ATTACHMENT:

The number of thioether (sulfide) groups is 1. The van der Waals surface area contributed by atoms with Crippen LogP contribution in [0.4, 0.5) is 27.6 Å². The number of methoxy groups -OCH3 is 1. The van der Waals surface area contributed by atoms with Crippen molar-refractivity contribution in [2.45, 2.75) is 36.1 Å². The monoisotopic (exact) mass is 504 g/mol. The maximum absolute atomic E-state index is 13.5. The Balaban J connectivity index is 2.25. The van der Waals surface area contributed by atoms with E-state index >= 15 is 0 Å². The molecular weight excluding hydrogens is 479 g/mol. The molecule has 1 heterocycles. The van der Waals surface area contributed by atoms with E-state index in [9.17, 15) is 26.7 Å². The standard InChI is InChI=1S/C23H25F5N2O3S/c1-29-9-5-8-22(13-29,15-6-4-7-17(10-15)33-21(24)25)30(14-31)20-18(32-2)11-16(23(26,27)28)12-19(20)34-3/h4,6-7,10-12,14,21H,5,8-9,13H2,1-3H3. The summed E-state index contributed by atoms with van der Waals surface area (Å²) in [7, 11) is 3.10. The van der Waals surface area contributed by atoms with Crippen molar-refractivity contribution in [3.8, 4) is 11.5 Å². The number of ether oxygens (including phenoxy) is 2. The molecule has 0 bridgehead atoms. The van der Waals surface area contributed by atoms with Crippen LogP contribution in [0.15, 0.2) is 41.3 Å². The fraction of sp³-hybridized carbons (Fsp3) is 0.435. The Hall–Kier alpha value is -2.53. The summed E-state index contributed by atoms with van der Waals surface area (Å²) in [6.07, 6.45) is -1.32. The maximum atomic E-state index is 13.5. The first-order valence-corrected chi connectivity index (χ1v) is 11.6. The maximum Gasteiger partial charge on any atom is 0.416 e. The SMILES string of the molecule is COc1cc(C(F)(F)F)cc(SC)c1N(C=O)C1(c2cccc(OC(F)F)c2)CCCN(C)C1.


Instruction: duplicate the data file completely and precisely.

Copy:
The number of thioether (sulfide) groups is 1. The van der Waals surface area contributed by atoms with Crippen LogP contribution in [0.4, 0.5) is 27.6 Å². The number of methoxy groups -OCH3 is 1. The van der Waals surface area contributed by atoms with Crippen molar-refractivity contribution in [2.45, 2.75) is 36.1 Å². The monoisotopic (exact) mass is 504 g/mol. The maximum absolute atomic E-state index is 13.5. The Balaban J connectivity index is 2.25. The van der Waals surface area contributed by atoms with E-state index >= 15 is 0 Å². The molecular weight excluding hydrogens is 479 g/mol. The molecule has 1 heterocycles. The van der Waals surface area contributed by atoms with E-state index in [9.17, 15) is 26.7 Å². The standard InChI is InChI=1S/C23H25F5N2O3S/c1-29-9-5-8-22(13-29,15-6-4-7-17(10-15)33-21(24)25)30(14-31)20-18(32-2)11-16(23(26,27)28)12-19(20)34-3/h4,6-7,10-12,14,21H,5,8-9,13H2,1-3H3. The summed E-state index contributed by atoms with van der Waals surface area (Å²) in [7, 11) is 3.10. The van der Waals surface area contributed by atoms with Crippen molar-refractivity contribution in [3.8, 4) is 11.5 Å². The number of ether oxygens (including phenoxy) is 2. The molecule has 0 bridgehead atoms. The van der Waals surface area contributed by atoms with Crippen LogP contribution in [0.15, 0.2) is 41.3 Å². The fraction of sp³-hybridized carbons (Fsp3) is 0.435. The Hall–Kier alpha value is -2.53. The summed E-state index contributed by atoms with van der Waals surface area (Å²) in [6.07, 6.45) is -1.32. The maximum atomic E-state index is 13.5. The first-order valence-corrected chi connectivity index (χ1v) is 11.6. The maximum Gasteiger partial charge on any atom is 0.416 e. The SMILES string of the molecule is COc1cc(C(F)(F)F)cc(SC)c1N(C=O)C1(c2cccc(OC(F)F)c2)CCCN(C)C1.